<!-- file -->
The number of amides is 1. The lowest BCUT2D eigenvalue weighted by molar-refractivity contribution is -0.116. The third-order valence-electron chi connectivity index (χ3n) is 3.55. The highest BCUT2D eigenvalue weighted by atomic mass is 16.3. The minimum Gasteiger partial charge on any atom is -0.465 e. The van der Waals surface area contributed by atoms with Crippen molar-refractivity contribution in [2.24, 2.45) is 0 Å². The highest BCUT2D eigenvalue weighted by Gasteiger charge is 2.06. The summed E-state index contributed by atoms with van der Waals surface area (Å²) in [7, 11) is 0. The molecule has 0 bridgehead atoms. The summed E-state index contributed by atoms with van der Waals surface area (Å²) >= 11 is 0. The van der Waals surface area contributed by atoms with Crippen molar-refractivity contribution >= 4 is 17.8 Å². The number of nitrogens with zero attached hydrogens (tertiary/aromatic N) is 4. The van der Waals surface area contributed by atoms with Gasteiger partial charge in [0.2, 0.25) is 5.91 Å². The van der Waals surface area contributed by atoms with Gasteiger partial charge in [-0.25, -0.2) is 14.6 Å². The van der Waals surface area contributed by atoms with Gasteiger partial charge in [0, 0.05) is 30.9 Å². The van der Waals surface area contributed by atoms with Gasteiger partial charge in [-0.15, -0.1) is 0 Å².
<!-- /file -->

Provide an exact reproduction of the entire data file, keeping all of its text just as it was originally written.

The number of amides is 1. The lowest BCUT2D eigenvalue weighted by molar-refractivity contribution is -0.116. The third-order valence-electron chi connectivity index (χ3n) is 3.55. The highest BCUT2D eigenvalue weighted by atomic mass is 16.3. The minimum Gasteiger partial charge on any atom is -0.465 e. The van der Waals surface area contributed by atoms with Crippen molar-refractivity contribution in [2.24, 2.45) is 0 Å². The highest BCUT2D eigenvalue weighted by Gasteiger charge is 2.06. The summed E-state index contributed by atoms with van der Waals surface area (Å²) in [7, 11) is 0. The molecule has 0 bridgehead atoms. The summed E-state index contributed by atoms with van der Waals surface area (Å²) >= 11 is 0. The van der Waals surface area contributed by atoms with Crippen molar-refractivity contribution >= 4 is 17.8 Å². The number of nitrogens with zero attached hydrogens (tertiary/aromatic N) is 4. The van der Waals surface area contributed by atoms with Gasteiger partial charge in [0.2, 0.25) is 5.91 Å². The van der Waals surface area contributed by atoms with Gasteiger partial charge in [-0.25, -0.2) is 14.6 Å². The van der Waals surface area contributed by atoms with Gasteiger partial charge in [0, 0.05) is 30.9 Å². The van der Waals surface area contributed by atoms with Gasteiger partial charge in [-0.15, -0.1) is 0 Å².